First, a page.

Thomas F. O'Neill
For many people the internet has become a necessity for banking, employment, shopping online and for entertainment. Our lives are now connected to smart devices that are linked to the World-Wide-Web.
Living abroad - the internet is a way for me to feel connected to my home Country, America. I rely mostly on my VPN (Virtual Proxy Network) to access online programs in the US. It gives me the feeling as if I never left home and for many other foreigners in China a VPN gives them the ability to access American news programs and entertainment sites.
A VPN also allows internet users to get around China’s online censorship by making their computer appear as if it is accessing the online content in a different country. The internet user then has the freedom to access news programs and entertainment sites as if they were in their home country without the hassle of the content being blocked.
One site I enjoyed accessing was Netflix I was paying a monthly subscription to get unlimited access to their site. But recently Netflix has blocked VPN users from viewing their online programs. Users like myself and users from other corners of the globe were happy to pay Netflix for their service.
( If you are a paying customer you should have the same access as other paying customers regardless of accessing the site through a VPN service provider. People like me need to use proxies and VPNs to gain access to the content that is being blocked in the country where we reside. )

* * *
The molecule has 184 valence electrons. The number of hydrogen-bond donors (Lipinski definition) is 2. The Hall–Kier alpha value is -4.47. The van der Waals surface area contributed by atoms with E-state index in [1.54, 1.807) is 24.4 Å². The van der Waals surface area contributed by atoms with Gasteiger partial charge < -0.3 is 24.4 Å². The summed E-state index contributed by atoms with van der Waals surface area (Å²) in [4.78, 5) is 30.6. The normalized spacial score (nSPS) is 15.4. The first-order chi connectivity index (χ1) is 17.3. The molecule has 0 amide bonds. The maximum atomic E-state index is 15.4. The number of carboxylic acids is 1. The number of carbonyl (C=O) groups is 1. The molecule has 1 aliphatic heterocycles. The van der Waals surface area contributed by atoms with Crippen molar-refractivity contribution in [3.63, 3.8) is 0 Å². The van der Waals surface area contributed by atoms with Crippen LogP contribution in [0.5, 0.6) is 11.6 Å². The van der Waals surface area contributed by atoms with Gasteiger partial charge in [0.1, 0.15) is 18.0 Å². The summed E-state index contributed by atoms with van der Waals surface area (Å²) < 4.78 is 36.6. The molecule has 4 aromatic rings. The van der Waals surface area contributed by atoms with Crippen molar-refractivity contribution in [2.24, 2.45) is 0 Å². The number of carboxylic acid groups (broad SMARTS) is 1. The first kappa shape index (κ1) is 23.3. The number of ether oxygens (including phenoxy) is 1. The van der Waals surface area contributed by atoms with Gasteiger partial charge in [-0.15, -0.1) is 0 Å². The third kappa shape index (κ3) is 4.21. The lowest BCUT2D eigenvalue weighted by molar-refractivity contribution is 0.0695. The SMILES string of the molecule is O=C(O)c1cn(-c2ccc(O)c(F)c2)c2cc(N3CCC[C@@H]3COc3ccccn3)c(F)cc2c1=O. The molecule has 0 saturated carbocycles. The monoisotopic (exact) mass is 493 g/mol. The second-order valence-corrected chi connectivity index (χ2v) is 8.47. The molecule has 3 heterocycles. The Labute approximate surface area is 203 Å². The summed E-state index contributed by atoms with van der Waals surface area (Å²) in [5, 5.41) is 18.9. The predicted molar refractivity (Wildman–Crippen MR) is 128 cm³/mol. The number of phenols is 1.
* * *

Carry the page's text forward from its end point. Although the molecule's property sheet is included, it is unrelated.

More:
Netflix and (especially) its partners were never happy with the VPN users viewing their programs from outside the US, but there wasn’t much of a serious effort to combat the issue. An online petition from Open Media telling Netflix to “stand up to Big Media bullies” has already received nearly 38,000 signatures but Netflix is refusing to change its policy. Surveys have been done and the surveys show that users may resort to piracy if they can’t access the content through legitimate means.
Many VPN users are affected by these recent access restrictions and VPN providers are receiving hundreds of complains from users on a daily bases. Many VPN users are complaining to their service providers by mistakenly thinking their VPNs are no longer working. The main complaint being made is that the VPN users are paying for the services both to the VPN service provider and to Netflix. This is forcing many VPN providers to find technical solutions to bypass both China’s restrictions and the restrictions being imposed by Netflix.
One main argument is that VPNs aren’t just used to spoof a computer’s address to make the computer look as though it is in a different country. The VPN technology also allow for increased security, which is significant since Netflix doesn’t use a form of encryption that is used to keep connections safe.
Netflix states that its ultimate aim is to have all content licensed across the world, so that there will be no need to pretend to be in another location to access their content. But in the meantime I canceled my monthly subscription to Netflix since I can no longer have access to their programs. That seems to be the only logical conclusion for the time being.
Always with love from Suzhou, China
Thomas F O’Neill
WeChat - Thomas_F_ONeill
U.S. voice mail: (800) 272-6464
China Cell: 011-86-15114565945
Other articles, short stories, and commentaries by Thomas F. O'Neill can be found on his award winning blog, Link:
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